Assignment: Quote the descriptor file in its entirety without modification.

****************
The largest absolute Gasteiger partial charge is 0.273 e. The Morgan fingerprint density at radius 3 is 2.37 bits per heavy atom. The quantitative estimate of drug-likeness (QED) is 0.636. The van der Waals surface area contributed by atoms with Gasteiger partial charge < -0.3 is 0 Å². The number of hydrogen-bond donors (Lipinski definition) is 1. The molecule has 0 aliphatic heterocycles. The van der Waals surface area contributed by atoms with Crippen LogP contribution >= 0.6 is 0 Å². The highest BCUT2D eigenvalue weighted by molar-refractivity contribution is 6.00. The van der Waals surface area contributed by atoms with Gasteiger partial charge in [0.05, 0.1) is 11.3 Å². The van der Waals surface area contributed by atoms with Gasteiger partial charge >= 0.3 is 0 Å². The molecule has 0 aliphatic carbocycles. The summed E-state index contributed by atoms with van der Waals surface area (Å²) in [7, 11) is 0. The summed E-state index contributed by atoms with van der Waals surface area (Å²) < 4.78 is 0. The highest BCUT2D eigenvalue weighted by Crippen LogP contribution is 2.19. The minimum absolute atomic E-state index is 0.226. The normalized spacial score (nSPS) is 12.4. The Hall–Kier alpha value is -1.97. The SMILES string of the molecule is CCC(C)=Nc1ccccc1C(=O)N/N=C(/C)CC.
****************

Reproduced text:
The largest absolute Gasteiger partial charge is 0.273 e. The Morgan fingerprint density at radius 3 is 2.37 bits per heavy atom. The quantitative estimate of drug-likeness (QED) is 0.636. The van der Waals surface area contributed by atoms with Gasteiger partial charge < -0.3 is 0 Å². The number of hydrogen-bond donors (Lipinski definition) is 1. The molecule has 0 aliphatic heterocycles. The van der Waals surface area contributed by atoms with Crippen LogP contribution >= 0.6 is 0 Å². The highest BCUT2D eigenvalue weighted by molar-refractivity contribution is 6.00. The van der Waals surface area contributed by atoms with Gasteiger partial charge in [0.05, 0.1) is 11.3 Å². The van der Waals surface area contributed by atoms with Gasteiger partial charge >= 0.3 is 0 Å². The molecule has 0 aliphatic carbocycles. The summed E-state index contributed by atoms with van der Waals surface area (Å²) in [7, 11) is 0. The summed E-state index contributed by atoms with van der Waals surface area (Å²) < 4.78 is 0. The highest BCUT2D eigenvalue weighted by Crippen LogP contribution is 2.19. The minimum absolute atomic E-state index is 0.226. The normalized spacial score (nSPS) is 12.4. The Hall–Kier alpha value is -1.97. The SMILES string of the molecule is CCC(C)=Nc1ccccc1C(=O)N/N=C(/C)CC.